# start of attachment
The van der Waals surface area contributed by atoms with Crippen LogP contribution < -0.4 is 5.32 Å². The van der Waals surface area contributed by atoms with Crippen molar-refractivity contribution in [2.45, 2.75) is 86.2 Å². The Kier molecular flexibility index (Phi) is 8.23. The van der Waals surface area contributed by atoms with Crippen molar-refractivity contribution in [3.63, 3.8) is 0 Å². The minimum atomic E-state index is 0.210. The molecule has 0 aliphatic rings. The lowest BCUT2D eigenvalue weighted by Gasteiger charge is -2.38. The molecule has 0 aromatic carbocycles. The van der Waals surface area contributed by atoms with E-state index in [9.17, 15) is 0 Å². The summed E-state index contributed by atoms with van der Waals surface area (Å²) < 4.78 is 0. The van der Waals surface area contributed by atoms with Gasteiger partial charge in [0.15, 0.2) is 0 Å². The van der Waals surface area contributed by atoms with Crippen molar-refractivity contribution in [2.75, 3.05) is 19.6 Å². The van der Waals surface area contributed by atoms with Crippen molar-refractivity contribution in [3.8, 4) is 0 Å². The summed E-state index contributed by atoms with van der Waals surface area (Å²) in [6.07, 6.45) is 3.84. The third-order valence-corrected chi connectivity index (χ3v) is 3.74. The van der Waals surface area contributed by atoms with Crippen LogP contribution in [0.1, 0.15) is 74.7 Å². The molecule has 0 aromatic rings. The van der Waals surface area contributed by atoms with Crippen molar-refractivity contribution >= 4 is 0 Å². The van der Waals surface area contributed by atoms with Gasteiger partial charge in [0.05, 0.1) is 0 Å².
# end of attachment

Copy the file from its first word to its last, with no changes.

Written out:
The van der Waals surface area contributed by atoms with Crippen LogP contribution < -0.4 is 5.32 Å². The van der Waals surface area contributed by atoms with Crippen molar-refractivity contribution in [2.45, 2.75) is 86.2 Å². The Kier molecular flexibility index (Phi) is 8.23. The van der Waals surface area contributed by atoms with Crippen molar-refractivity contribution in [3.63, 3.8) is 0 Å². The minimum atomic E-state index is 0.210. The molecule has 0 aliphatic rings. The lowest BCUT2D eigenvalue weighted by Gasteiger charge is -2.38. The molecule has 0 aromatic carbocycles. The van der Waals surface area contributed by atoms with E-state index in [9.17, 15) is 0 Å². The summed E-state index contributed by atoms with van der Waals surface area (Å²) < 4.78 is 0. The van der Waals surface area contributed by atoms with Gasteiger partial charge in [0.15, 0.2) is 0 Å². The van der Waals surface area contributed by atoms with Crippen molar-refractivity contribution in [2.75, 3.05) is 19.6 Å². The van der Waals surface area contributed by atoms with Crippen molar-refractivity contribution in [3.8, 4) is 0 Å². The summed E-state index contributed by atoms with van der Waals surface area (Å²) in [6.07, 6.45) is 3.84. The third-order valence-corrected chi connectivity index (χ3v) is 3.74. The van der Waals surface area contributed by atoms with Crippen LogP contribution in [0.1, 0.15) is 74.7 Å². The molecule has 0 aromatic rings. The van der Waals surface area contributed by atoms with Crippen molar-refractivity contribution >= 4 is 0 Å². The van der Waals surface area contributed by atoms with Gasteiger partial charge in [0.05, 0.1) is 0 Å².